Jill Filipovic: Many of us do have these parallel imagined other lives. There’s the me who had children or there’s the me who didn’t. There’s the me who married someone else, lived in a different country, took a different path. And that is sort of the most resonant way of thinking about this question of regret. I think there are a lot of mothers or fathers who do look at that “ghost ship” of their lives and think, maybe this would have been better if I had boarded that other boat. It doesn’t speak to not loving your children, it doesn’t suggest that those parents are any less dedicated to the kids that they have. But I do think it complicates our very simplistic narrative around parenthood, and motherhood.
Jill Filipovic: These conversations are inherently political. I think it’s important to talk about because when you hear women and men — but mostly women — articulate what it is about parenthood that they regret, most of it centers around these external conditions of parenthood that we create, whether that’s legally or culturally.’When you hear women and men — but mostly women — articulate what it is about parenthood that they regret, most of it centers around these external conditions of parenthood that we create, whether that’s legally or culturally.’Jill Filipovic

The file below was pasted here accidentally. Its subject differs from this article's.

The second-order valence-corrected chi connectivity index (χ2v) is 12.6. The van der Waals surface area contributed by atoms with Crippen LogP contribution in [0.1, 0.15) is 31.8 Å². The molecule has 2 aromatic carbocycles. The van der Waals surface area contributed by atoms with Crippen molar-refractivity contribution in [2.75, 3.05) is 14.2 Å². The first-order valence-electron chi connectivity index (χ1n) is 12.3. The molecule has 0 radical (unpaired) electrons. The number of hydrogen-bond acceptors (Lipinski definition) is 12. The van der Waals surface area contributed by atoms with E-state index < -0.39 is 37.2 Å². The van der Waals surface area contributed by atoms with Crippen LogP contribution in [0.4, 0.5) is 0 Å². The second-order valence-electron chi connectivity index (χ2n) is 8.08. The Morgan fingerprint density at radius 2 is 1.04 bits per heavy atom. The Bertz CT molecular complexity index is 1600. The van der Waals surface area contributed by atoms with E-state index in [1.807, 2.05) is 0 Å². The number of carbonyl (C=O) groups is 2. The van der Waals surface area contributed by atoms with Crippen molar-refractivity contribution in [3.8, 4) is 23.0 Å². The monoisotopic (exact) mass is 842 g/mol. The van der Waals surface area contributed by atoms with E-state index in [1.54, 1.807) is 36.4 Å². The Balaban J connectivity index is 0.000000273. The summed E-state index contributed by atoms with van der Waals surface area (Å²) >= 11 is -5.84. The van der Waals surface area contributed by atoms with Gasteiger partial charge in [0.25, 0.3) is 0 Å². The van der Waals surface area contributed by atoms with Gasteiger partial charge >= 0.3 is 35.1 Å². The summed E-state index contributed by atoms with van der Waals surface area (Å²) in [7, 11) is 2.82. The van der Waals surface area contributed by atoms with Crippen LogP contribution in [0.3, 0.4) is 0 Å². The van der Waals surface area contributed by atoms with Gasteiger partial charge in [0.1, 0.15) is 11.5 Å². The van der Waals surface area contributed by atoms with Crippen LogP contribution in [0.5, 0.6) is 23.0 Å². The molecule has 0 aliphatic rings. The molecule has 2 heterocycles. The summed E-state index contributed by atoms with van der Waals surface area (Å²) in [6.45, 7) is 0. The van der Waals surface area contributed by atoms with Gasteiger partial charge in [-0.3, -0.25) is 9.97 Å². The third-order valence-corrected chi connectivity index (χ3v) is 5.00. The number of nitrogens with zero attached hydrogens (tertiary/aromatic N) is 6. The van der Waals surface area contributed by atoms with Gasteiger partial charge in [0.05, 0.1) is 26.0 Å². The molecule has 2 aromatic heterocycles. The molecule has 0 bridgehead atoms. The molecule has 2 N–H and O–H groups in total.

A lot of it centers around these tremendous outsized expectations of constant and total maternal devotion that doesn’t leave women a lot of room for their own individual identities, interests and lives. A lot of it centers around the fact that here in the U.S. we give mothers virtually no support. We expect mothers to be full-time workers, and also full-time parents, while we ratchet up expectations for workers and parents at the same time.
Mona Eltahawy: I’m a tenacious optimist. I really want us to create that future — that is why this conversation is so essential. I think that is how we bring about change, by making space for us all, by seeing us all, by saying that we deserve to be free in the way that we want to be free.
Listen to KQED Forum to hear the full episode.